More research is needed, Manson says. But if other studies show that African Americans can benefit from omega-3 supplements, this approach may be a potential way to help reduce heart attacks in this population. “It may be a way to reduce health disparities [in terms of this endpoint], as far as cardiovascular disease is concerned,” Manson says.

The researchers note in the JAHA study published this week that the previous trials that had looked at omega-3 supplements and heart health for that meta-analysis did not include enough African American participants to make conclusions about that specific population.

Dr. Samaan says, “There appeared to be a benefit to African American participants, but it is important to note that this is one study, and the results would need to be confirmed in other larger trials in order to be more certain.”

Another possibility driving the high rate of heart attack risk reduction in the VITAL trial among African Americans may be that incidence of type 2 diabetes and hypertension are much higher for African Americans than for others, meaning comparably this subgroup is having more heart attacks to begin with, explains Benjamin Hirsh, MD, the director of preventive cardiology at Northwell Health’s Sandra Atlas Bass Heart Hospital in Manhasset, New York. “Whether that is the case needs to be teased out.”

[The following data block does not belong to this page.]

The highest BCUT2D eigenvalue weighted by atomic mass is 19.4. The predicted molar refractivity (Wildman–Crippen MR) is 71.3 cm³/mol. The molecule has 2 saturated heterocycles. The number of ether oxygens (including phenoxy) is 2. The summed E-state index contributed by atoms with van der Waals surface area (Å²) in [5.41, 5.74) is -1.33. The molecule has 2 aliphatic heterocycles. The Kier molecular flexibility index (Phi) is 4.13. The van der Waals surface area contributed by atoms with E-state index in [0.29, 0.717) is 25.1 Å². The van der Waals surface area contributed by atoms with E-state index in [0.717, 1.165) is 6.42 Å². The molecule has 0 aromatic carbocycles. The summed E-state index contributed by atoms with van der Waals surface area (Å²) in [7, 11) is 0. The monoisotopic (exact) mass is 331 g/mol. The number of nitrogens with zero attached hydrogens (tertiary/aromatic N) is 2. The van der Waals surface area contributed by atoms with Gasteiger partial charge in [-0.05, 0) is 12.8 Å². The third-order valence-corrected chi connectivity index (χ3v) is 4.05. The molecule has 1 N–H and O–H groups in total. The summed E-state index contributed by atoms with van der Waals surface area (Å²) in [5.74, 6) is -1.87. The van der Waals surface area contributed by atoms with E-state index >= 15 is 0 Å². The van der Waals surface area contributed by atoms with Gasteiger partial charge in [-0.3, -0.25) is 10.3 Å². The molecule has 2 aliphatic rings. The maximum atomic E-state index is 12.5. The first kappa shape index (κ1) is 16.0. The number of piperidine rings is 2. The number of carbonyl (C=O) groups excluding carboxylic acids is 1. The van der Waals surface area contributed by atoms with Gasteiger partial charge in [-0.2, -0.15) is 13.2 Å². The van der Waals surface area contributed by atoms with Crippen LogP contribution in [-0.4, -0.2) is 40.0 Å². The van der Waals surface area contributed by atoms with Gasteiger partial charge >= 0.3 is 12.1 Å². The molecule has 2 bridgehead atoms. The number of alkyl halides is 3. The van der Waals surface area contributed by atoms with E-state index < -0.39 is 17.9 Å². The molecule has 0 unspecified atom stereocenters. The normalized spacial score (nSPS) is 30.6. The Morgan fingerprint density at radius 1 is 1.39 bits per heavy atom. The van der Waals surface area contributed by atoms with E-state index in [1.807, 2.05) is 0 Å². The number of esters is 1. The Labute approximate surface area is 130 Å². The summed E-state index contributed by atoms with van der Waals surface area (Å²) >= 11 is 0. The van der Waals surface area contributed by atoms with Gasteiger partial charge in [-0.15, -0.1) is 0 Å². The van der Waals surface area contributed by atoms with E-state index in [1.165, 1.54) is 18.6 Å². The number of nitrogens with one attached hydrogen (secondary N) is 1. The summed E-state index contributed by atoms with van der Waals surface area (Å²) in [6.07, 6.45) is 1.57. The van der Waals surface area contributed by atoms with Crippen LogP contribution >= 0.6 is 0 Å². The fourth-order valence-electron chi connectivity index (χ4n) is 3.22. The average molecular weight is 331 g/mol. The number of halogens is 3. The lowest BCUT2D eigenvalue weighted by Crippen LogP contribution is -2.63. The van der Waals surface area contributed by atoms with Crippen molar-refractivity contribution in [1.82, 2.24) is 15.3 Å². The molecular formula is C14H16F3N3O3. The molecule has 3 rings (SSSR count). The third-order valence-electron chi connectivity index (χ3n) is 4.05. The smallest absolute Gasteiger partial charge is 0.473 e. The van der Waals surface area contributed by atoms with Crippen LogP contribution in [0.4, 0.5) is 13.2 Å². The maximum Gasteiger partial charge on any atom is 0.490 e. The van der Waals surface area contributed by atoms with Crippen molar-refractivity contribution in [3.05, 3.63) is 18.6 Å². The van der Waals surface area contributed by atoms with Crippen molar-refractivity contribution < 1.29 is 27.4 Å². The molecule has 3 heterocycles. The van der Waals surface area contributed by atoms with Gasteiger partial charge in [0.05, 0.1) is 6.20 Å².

Manson speculates that the outcomes with African Americans may relate to metabolism and gene variants that differ among races and ethnicities.

Findings Highlight That There Is No One-Size-Fits-All Prescription When It Comes to Supplements

Another key finding was that those who ate less fish benefited more from taking the omega-3 supplements. Those who ate fewer than one and a half servings of fish per week (which was the average fish in this study) had a 19 percent reduction of major cardiovascular events, such as stroke and heart attack, and a 40 percent reduction in heart attack specifically, compared with those who took no supplements.

“We found it surprising with the omega-3s that there was such a strong signal for heart attack reduction, and the results varied so much with fish consumption,” says Manson. “If you’re already getting two servings of fish per week, you’re not going to see any clear benefit from the dietary supplement.”

In a similar fashion, closer analysis of the finding that vitamin D reduced risk of dying from cancer also revealed that certain subgroups benefited more than others. When looking at those who were obese or overweight, there appeared to be no benefit in terms of preventing cancer deaths. “The pattern of findings suggests a complex balance of benefits and risks for each intervention,” the researchers note in the study abstract.

Other research has called into question the value of these supplements, however. A meta-analysis published in July this year in the Annals of Internal Medicine of 277 trials found that few nutritional supplements offered protective effects against heart disease. It noted that there was some evidence that in high-risk populations omega-3 fatty acid supplements did help protect against heart attack.